In Michael Moore’s eyes, capitalism doesn’t just suck — it’s plain evil and should get the hell outta dodge. Love him or hate him, the documentary filmmaker is back with his latest controversial installment, Capitalism: A Love Story, and he’s bringing the political smackdown in a non-partisan way (sucks for you, Senator Chris Dodd). Expect to see the expected — the financial love romp between Wall Strett and Capitol Hill — but also eyebrow-raisers like “Dead Peasant” clauses, the hush-hush life insurance policies corporations take out on you so they can benefit from your demise, as well as an infamous Citigroup memo that congratulates stockholders on the U.S. becoming a “plutonomy.”
Moore took some time out from his media blitz to speak to us about his film, creating a morally-based economy — and, oh, that ACORN pimp and that douche at the New York Post.
In your film, the financial bailout plays a major part in illustrating the evils of capitalism. You also talk a great deal about the death of the auto industry as a result of corporate greed, but make no mention of the auto bailout. How do you feel about it, and was there a reason why it wasn’t included?
I didn’t want to spend a lot of time on it because my feeling was that I did that movie 20 years ago. I’ve warned people about General Motors for 20 years. There’s been plenty of time to listen to what I have to say, and no one paid any kind of attention to it, so that was that.
During the auto bailout, I did speak out against Bush’s bailout of GM because he was just giving money to the very people who had caused the crisis, and that’s just the same as throwing money down a rathole. When Obama came in, he fired the head of GM and made certain conditions as a part of his bailout. I support using our tax dollars to protect our industrial infrastructure, because that is something you don’t want to collapse. At the very least you should look at it as a national security issue…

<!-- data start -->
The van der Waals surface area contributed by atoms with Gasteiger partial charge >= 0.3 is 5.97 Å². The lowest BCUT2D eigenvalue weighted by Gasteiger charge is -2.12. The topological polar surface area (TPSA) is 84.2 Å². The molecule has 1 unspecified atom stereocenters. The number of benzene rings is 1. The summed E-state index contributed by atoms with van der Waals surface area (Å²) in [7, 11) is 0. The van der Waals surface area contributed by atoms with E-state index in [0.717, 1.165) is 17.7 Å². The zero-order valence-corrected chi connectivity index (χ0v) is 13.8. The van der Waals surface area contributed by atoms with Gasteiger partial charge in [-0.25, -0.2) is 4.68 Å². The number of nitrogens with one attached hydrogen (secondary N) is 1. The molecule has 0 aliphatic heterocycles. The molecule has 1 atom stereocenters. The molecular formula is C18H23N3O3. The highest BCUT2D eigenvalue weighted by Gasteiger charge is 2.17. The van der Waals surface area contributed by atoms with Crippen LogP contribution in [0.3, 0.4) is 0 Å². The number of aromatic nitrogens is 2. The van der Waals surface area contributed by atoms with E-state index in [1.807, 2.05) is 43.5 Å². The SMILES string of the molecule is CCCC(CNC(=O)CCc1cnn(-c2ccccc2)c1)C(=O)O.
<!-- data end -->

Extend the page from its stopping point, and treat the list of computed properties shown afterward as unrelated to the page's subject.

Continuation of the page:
It’s pretty clear, after watching this film, that you believe capitalism to be an evil that can’t be resuscitated. Jay Leno asked you what you proposed as a replacement, and you talked about “getting back to our democratic ideals.” Can you elaborate?
I think we need to stop having a debate about capitalism and socialism because it’s a 16th-Century idea versus a 19th-Century idea. We’re in the 21st Century, and we need to come up with something that’s relevant for what we need right now — and I think we’re smart enough to do that.
We need to convene the great economic minds to figure out how to create an economy that is run by the people — democratic — that has a moral center to it, where the question is always asked before a decision gets made: Is this for the common good? Does it hurt people or does it benefit people? I’m not an economist; I can’t sit down with a piece of paper and structure that. But I believe we’re certainly capable of coming up with a new idea here, and I’m hoping the film will spark someone to think of that.
What kinds of reactions have you been getting from people who have been able to see the film? Any of them surprising?